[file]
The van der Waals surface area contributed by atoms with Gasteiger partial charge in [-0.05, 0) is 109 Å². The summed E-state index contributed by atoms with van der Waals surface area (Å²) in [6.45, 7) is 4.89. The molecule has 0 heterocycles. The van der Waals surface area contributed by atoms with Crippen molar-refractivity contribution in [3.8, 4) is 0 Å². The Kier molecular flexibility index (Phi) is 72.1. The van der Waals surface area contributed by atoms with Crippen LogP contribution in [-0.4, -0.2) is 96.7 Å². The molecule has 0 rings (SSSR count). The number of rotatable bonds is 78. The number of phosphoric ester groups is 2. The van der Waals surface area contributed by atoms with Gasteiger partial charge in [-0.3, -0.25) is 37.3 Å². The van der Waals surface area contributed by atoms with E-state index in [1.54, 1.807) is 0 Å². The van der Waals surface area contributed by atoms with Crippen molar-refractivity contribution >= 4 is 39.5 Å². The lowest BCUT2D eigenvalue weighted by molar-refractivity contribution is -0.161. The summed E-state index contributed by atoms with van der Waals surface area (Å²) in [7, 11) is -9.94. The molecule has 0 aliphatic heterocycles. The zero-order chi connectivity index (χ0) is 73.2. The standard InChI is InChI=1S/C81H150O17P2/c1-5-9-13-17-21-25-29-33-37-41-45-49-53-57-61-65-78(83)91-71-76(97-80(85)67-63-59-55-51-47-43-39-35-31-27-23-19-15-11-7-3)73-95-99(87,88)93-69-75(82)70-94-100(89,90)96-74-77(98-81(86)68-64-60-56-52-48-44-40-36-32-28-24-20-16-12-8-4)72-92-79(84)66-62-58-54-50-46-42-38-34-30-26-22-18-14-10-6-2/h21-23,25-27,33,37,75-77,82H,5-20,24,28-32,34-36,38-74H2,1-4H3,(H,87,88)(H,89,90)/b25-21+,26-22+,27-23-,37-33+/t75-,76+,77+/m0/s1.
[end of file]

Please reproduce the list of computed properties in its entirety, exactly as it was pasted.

The van der Waals surface area contributed by atoms with Gasteiger partial charge in [-0.05, 0) is 109 Å². The summed E-state index contributed by atoms with van der Waals surface area (Å²) in [6.45, 7) is 4.89. The molecule has 0 heterocycles. The van der Waals surface area contributed by atoms with Crippen molar-refractivity contribution in [3.8, 4) is 0 Å². The Kier molecular flexibility index (Phi) is 72.1. The van der Waals surface area contributed by atoms with Crippen LogP contribution in [-0.4, -0.2) is 96.7 Å². The molecule has 0 rings (SSSR count). The number of rotatable bonds is 78. The number of phosphoric ester groups is 2. The van der Waals surface area contributed by atoms with Gasteiger partial charge in [-0.3, -0.25) is 37.3 Å². The van der Waals surface area contributed by atoms with E-state index in [1.54, 1.807) is 0 Å². The van der Waals surface area contributed by atoms with Crippen molar-refractivity contribution >= 4 is 39.5 Å². The lowest BCUT2D eigenvalue weighted by molar-refractivity contribution is -0.161. The summed E-state index contributed by atoms with van der Waals surface area (Å²) in [7, 11) is -9.94. The molecule has 0 aliphatic heterocycles. The zero-order chi connectivity index (χ0) is 73.2. The standard InChI is InChI=1S/C81H150O17P2/c1-5-9-13-17-21-25-29-33-37-41-45-49-53-57-61-65-78(83)91-71-76(97-80(85)67-63-59-55-51-47-43-39-35-31-27-23-19-15-11-7-3)73-95-99(87,88)93-69-75(82)70-94-100(89,90)96-74-77(98-81(86)68-64-60-56-52-48-44-40-36-32-28-24-20-16-12-8-4)72-92-79(84)66-62-58-54-50-46-42-38-34-30-26-22-18-14-10-6-2/h21-23,25-27,33,37,75-77,82H,5-20,24,28-32,34-36,38-74H2,1-4H3,(H,87,88)(H,89,90)/b25-21+,26-22+,27-23-,37-33+/t75-,76+,77+/m0/s1.